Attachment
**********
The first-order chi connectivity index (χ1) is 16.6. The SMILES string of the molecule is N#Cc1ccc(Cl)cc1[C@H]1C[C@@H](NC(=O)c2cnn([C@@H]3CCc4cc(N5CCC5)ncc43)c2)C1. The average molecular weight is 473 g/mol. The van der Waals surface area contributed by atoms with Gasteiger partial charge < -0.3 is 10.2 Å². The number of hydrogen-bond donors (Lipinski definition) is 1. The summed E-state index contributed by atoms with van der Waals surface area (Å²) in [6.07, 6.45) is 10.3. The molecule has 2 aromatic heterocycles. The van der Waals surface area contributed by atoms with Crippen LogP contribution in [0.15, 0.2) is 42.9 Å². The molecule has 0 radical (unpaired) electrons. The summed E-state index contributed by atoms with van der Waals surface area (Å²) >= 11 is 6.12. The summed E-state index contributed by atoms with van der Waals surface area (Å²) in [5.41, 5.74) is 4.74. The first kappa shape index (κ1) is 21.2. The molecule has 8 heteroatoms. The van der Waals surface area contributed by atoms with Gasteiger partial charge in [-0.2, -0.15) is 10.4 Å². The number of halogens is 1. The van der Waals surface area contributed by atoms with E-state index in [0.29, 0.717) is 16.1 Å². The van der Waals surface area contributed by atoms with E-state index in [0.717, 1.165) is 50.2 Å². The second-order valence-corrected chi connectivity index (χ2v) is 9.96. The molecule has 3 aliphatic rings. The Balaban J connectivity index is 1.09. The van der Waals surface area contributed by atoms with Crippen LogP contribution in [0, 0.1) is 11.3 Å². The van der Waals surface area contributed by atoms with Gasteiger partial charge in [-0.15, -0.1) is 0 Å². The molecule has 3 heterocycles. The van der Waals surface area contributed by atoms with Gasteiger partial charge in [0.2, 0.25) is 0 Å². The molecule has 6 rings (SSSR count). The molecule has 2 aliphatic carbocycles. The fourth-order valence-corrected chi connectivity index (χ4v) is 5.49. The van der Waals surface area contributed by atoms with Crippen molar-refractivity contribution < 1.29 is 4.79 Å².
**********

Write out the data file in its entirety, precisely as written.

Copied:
The first-order chi connectivity index (χ1) is 16.6. The SMILES string of the molecule is N#Cc1ccc(Cl)cc1[C@H]1C[C@@H](NC(=O)c2cnn([C@@H]3CCc4cc(N5CCC5)ncc43)c2)C1. The average molecular weight is 473 g/mol. The van der Waals surface area contributed by atoms with Gasteiger partial charge < -0.3 is 10.2 Å². The number of hydrogen-bond donors (Lipinski definition) is 1. The summed E-state index contributed by atoms with van der Waals surface area (Å²) in [6.07, 6.45) is 10.3. The molecule has 2 aromatic heterocycles. The van der Waals surface area contributed by atoms with Crippen LogP contribution in [0.15, 0.2) is 42.9 Å². The molecule has 0 radical (unpaired) electrons. The summed E-state index contributed by atoms with van der Waals surface area (Å²) >= 11 is 6.12. The summed E-state index contributed by atoms with van der Waals surface area (Å²) in [5.41, 5.74) is 4.74. The first kappa shape index (κ1) is 21.2. The molecule has 8 heteroatoms. The van der Waals surface area contributed by atoms with Gasteiger partial charge in [-0.2, -0.15) is 10.4 Å². The number of halogens is 1. The van der Waals surface area contributed by atoms with E-state index in [0.29, 0.717) is 16.1 Å². The van der Waals surface area contributed by atoms with E-state index in [0.717, 1.165) is 50.2 Å². The second-order valence-corrected chi connectivity index (χ2v) is 9.96. The molecule has 3 aliphatic rings. The Balaban J connectivity index is 1.09. The van der Waals surface area contributed by atoms with Crippen LogP contribution in [0, 0.1) is 11.3 Å². The van der Waals surface area contributed by atoms with Gasteiger partial charge in [-0.15, -0.1) is 0 Å². The molecule has 3 heterocycles. The van der Waals surface area contributed by atoms with Gasteiger partial charge in [0.2, 0.25) is 0 Å². The molecule has 6 rings (SSSR count). The molecule has 2 aliphatic carbocycles. The fourth-order valence-corrected chi connectivity index (χ4v) is 5.49. The van der Waals surface area contributed by atoms with Crippen molar-refractivity contribution < 1.29 is 4.79 Å².